One less obvious way to improve the value of potions is change the cost for the formula books that are needed. Advanced Wizard calls out that the book needed to make a potion requires 5 pages per week, at $20 per page. That means the books can cost anywhere from $100 to $2,000, with most on the low end of the scale. The costs should be scaled for your world, obviously, but these books should be much more valuable and closely guarded, just like spells. For high magic worlds, that may be OK. The lower the magic level in your campaign, though, the more rare they will be–and the higher the cost.

Finally, the biggest way is to add more opportunities for adventure in finding the ingredients. Yes, there are a few sentences in the 2 pages on alchemy and chemistry that suggest using adventures to get ingredients, but most of that is left to the GM’s imagination. And yes, that is ultimately where the responsibilities rests. But a great deal of this will be in fleshing out the ingredients used in the potions and in adding in new opportunities like herbal concoctions. The more details that are fleshed out, the better we will all be.

Are any of these rules changes? Some are–like infusions and lotions, or changing the costs of formula books. But most of these are minor. The biggest changes listed above are more to just add more flavor or color to what is already there.

And that is what I will be doing. This is the first in a series of articles on alchemy and chemistry, and I will add some more details and ideas in future articles. And if you have any ideas–send them my way, or post them in the comments!

And yes, I could not resist using a reference to a classic Dire Straits CD. Sue me for showing my age!

Marko ∞


  1. This is good! One of the minor disappointments of original TFT was that Chemistry and Alchemy weren’t more fleshed out — especially in the ingredients department. I also think Herbology potions and ingredients are an excellent idea. I believe that more detail on how chemistry, alchemy and wizardry interact, clash with one another, and can be combined to create more powerful things would be a truly useful expansion of TFT.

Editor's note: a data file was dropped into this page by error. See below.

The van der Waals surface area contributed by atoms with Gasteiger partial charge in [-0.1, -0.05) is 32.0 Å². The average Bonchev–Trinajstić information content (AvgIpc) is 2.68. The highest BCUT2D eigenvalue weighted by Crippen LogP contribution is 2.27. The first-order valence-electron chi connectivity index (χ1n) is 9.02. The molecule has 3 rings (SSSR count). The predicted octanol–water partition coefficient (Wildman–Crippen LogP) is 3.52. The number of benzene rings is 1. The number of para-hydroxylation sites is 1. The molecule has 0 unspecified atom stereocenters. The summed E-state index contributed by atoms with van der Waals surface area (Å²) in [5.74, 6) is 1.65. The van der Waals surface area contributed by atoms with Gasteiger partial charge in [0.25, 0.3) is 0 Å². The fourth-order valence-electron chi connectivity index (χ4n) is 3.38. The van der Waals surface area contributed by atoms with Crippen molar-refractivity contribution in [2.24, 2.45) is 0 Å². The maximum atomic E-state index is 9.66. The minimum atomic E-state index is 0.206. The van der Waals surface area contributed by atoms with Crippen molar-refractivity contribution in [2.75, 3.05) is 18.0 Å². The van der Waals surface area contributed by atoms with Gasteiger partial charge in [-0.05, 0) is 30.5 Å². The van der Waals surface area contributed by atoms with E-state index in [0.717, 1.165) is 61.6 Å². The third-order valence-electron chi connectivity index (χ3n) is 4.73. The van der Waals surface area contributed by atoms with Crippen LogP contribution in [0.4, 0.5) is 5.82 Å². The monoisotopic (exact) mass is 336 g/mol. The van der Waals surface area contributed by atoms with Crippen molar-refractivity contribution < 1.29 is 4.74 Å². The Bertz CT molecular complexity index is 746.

I’d also argue that the Mechanician’s Talents, guilds and so on should also be expanded and developed a bit more, for many of the same reasons. It’s somewhat understandable why wizards and mechanicians would consider each other to be opponents, but the background and implications of this conflict, along with possible ways in which they could work together would be a very useful addition to the game, as well as laying the groundwork for an eventual Steampunk variant of the game (which always seems to be a popular idea, for some reason…).

  2. Good comments, Jeff! I agree on the Mechanican, part, too. The Steampunk thing does seem to be pretty big now, but I’m still more of a classical fantasy or sci-fi guy. The wizards should search and destroy the mechanicans, that sort of thing. A fusion of the two would definitely be a shock!

    One thing you mention is interesting: magic clashing with alchemy or chemistry. That’s pretty intriguing. I need to think more on that. I think that would be a world-specific thing. The question is what do classic wizards make of the potion makers? If you implement some interaction rules, what effect would that have on that relationship? Hmmm…

  3. I wonder if it would be just a “factions” thing, or would involve actual “laws of physics/magic” interactions (both destructive and creative) as well?

    When I wrote the comment, I was thinking in terms of what was said about Cidri in ITL, but it occurs to me that you clearly have a much broader view than I did, and you’re absolutely right — the rules for such interactions would have to be “generic” enough to allow both factions AND physical interactions between the laws of magic and the laws of chemisty/alchemy…

    This could make for a very interesting article or two! ;-)